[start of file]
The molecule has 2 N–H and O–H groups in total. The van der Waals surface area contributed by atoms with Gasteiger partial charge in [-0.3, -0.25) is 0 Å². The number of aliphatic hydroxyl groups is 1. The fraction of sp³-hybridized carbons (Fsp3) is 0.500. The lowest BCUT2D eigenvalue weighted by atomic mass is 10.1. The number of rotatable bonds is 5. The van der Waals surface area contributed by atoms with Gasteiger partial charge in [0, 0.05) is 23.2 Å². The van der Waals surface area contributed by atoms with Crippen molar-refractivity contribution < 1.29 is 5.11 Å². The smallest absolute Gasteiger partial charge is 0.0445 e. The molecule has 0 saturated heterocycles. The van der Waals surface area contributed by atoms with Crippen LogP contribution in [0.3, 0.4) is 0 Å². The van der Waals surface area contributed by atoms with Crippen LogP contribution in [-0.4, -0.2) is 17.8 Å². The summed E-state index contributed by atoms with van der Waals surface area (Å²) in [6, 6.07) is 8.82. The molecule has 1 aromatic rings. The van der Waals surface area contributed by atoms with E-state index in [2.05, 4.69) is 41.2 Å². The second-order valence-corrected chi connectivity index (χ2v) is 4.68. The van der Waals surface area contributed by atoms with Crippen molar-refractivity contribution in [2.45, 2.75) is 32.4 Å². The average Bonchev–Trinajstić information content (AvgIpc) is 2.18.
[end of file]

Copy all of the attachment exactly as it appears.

The molecule has 2 N–H and O–H groups in total. The van der Waals surface area contributed by atoms with Gasteiger partial charge in [-0.3, -0.25) is 0 Å². The number of aliphatic hydroxyl groups is 1. The fraction of sp³-hybridized carbons (Fsp3) is 0.500. The lowest BCUT2D eigenvalue weighted by atomic mass is 10.1. The number of rotatable bonds is 5. The van der Waals surface area contributed by atoms with Gasteiger partial charge in [0, 0.05) is 23.2 Å². The van der Waals surface area contributed by atoms with Crippen molar-refractivity contribution < 1.29 is 5.11 Å². The smallest absolute Gasteiger partial charge is 0.0445 e. The molecule has 0 saturated heterocycles. The van der Waals surface area contributed by atoms with Crippen LogP contribution in [0.3, 0.4) is 0 Å². The van der Waals surface area contributed by atoms with Crippen LogP contribution in [-0.4, -0.2) is 17.8 Å². The summed E-state index contributed by atoms with van der Waals surface area (Å²) in [6, 6.07) is 8.82. The molecule has 1 aromatic rings. The van der Waals surface area contributed by atoms with E-state index in [2.05, 4.69) is 41.2 Å². The second-order valence-corrected chi connectivity index (χ2v) is 4.68. The van der Waals surface area contributed by atoms with Crippen molar-refractivity contribution in [2.45, 2.75) is 32.4 Å². The average Bonchev–Trinajstić information content (AvgIpc) is 2.18.